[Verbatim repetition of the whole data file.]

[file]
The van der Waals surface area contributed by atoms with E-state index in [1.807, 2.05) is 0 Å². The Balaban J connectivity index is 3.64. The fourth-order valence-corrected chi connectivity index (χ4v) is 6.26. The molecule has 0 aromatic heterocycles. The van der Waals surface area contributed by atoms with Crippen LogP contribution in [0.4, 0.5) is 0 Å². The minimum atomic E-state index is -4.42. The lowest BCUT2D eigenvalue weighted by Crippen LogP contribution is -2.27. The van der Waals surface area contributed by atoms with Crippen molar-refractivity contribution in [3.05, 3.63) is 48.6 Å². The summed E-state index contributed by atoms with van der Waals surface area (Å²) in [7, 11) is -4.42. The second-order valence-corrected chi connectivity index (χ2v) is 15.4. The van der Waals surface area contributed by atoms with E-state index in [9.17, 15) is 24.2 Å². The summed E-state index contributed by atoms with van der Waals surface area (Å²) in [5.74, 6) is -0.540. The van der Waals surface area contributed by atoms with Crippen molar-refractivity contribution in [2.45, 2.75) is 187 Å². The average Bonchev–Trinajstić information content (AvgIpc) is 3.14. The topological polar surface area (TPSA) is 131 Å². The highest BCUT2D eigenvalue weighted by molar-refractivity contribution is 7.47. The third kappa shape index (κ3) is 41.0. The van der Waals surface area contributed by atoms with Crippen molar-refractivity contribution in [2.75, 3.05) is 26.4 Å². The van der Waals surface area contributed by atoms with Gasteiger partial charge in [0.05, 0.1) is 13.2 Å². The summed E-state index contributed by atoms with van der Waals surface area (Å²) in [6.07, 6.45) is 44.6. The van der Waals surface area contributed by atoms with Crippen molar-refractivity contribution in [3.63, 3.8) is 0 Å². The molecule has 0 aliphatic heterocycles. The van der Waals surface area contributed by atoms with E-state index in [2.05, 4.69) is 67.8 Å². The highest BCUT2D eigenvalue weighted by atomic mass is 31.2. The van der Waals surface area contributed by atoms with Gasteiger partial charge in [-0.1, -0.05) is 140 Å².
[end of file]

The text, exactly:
The van der Waals surface area contributed by atoms with E-state index in [1.807, 2.05) is 0 Å². The Balaban J connectivity index is 3.64. The fourth-order valence-corrected chi connectivity index (χ4v) is 6.26. The molecule has 0 aromatic heterocycles. The van der Waals surface area contributed by atoms with Crippen LogP contribution in [0.4, 0.5) is 0 Å². The minimum atomic E-state index is -4.42. The lowest BCUT2D eigenvalue weighted by Crippen LogP contribution is -2.27. The van der Waals surface area contributed by atoms with Crippen molar-refractivity contribution in [3.05, 3.63) is 48.6 Å². The summed E-state index contributed by atoms with van der Waals surface area (Å²) in [7, 11) is -4.42. The second-order valence-corrected chi connectivity index (χ2v) is 15.4. The van der Waals surface area contributed by atoms with E-state index in [9.17, 15) is 24.2 Å². The summed E-state index contributed by atoms with van der Waals surface area (Å²) in [5.74, 6) is -0.540. The van der Waals surface area contributed by atoms with Crippen molar-refractivity contribution in [2.45, 2.75) is 187 Å². The average Bonchev–Trinajstić information content (AvgIpc) is 3.14. The topological polar surface area (TPSA) is 131 Å². The highest BCUT2D eigenvalue weighted by molar-refractivity contribution is 7.47. The third kappa shape index (κ3) is 41.0. The van der Waals surface area contributed by atoms with Crippen molar-refractivity contribution in [2.75, 3.05) is 26.4 Å². The van der Waals surface area contributed by atoms with Gasteiger partial charge in [0.05, 0.1) is 13.2 Å². The summed E-state index contributed by atoms with van der Waals surface area (Å²) in [6.07, 6.45) is 44.6. The van der Waals surface area contributed by atoms with Crippen molar-refractivity contribution in [3.63, 3.8) is 0 Å². The molecule has 0 aliphatic heterocycles. The van der Waals surface area contributed by atoms with E-state index in [2.05, 4.69) is 67.8 Å². The highest BCUT2D eigenvalue weighted by atomic mass is 31.2. The van der Waals surface area contributed by atoms with Gasteiger partial charge in [-0.1, -0.05) is 140 Å².